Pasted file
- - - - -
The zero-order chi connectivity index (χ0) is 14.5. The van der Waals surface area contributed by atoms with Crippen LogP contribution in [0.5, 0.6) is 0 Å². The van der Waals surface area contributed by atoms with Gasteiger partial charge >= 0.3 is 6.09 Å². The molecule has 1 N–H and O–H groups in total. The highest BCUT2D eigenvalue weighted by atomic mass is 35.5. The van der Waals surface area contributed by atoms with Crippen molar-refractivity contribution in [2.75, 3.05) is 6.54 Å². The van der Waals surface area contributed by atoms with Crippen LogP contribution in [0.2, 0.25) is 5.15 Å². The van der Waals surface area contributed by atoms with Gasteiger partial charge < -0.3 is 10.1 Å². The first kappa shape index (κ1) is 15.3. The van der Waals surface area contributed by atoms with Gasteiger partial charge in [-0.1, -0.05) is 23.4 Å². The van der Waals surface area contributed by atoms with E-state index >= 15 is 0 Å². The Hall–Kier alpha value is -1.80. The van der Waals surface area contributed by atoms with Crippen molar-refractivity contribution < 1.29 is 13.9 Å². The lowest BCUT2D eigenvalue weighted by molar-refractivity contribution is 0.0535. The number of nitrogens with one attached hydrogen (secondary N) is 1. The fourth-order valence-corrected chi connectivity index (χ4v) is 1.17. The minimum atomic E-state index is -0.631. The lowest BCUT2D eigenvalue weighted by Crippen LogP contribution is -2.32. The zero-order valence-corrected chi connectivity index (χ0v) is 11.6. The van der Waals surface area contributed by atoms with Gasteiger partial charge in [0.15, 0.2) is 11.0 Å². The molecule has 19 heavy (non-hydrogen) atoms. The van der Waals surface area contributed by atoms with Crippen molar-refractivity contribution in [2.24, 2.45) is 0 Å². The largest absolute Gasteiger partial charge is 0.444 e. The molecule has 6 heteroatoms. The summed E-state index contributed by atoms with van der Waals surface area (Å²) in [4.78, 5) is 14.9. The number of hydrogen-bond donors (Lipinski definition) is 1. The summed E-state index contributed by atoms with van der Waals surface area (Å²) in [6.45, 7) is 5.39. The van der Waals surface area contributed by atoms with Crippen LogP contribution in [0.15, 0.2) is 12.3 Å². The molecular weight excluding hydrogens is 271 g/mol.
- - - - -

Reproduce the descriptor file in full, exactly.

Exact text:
The zero-order chi connectivity index (χ0) is 14.5. The van der Waals surface area contributed by atoms with Crippen LogP contribution in [0.5, 0.6) is 0 Å². The van der Waals surface area contributed by atoms with Gasteiger partial charge >= 0.3 is 6.09 Å². The molecule has 1 N–H and O–H groups in total. The highest BCUT2D eigenvalue weighted by atomic mass is 35.5. The van der Waals surface area contributed by atoms with Crippen molar-refractivity contribution in [2.75, 3.05) is 6.54 Å². The van der Waals surface area contributed by atoms with Crippen LogP contribution in [0.2, 0.25) is 5.15 Å². The van der Waals surface area contributed by atoms with Gasteiger partial charge < -0.3 is 10.1 Å². The first kappa shape index (κ1) is 15.3. The van der Waals surface area contributed by atoms with Gasteiger partial charge in [-0.1, -0.05) is 23.4 Å². The van der Waals surface area contributed by atoms with E-state index >= 15 is 0 Å². The Hall–Kier alpha value is -1.80. The van der Waals surface area contributed by atoms with Crippen molar-refractivity contribution < 1.29 is 13.9 Å². The lowest BCUT2D eigenvalue weighted by molar-refractivity contribution is 0.0535. The number of nitrogens with one attached hydrogen (secondary N) is 1. The fourth-order valence-corrected chi connectivity index (χ4v) is 1.17. The minimum atomic E-state index is -0.631. The lowest BCUT2D eigenvalue weighted by Crippen LogP contribution is -2.32. The zero-order valence-corrected chi connectivity index (χ0v) is 11.6. The van der Waals surface area contributed by atoms with Gasteiger partial charge in [0.15, 0.2) is 11.0 Å². The molecule has 19 heavy (non-hydrogen) atoms. The van der Waals surface area contributed by atoms with Crippen molar-refractivity contribution in [2.24, 2.45) is 0 Å². The largest absolute Gasteiger partial charge is 0.444 e. The molecule has 6 heteroatoms. The summed E-state index contributed by atoms with van der Waals surface area (Å²) in [4.78, 5) is 14.9. The number of hydrogen-bond donors (Lipinski definition) is 1. The summed E-state index contributed by atoms with van der Waals surface area (Å²) in [6.45, 7) is 5.39. The van der Waals surface area contributed by atoms with Crippen LogP contribution in [0.15, 0.2) is 12.3 Å². The molecular weight excluding hydrogens is 271 g/mol.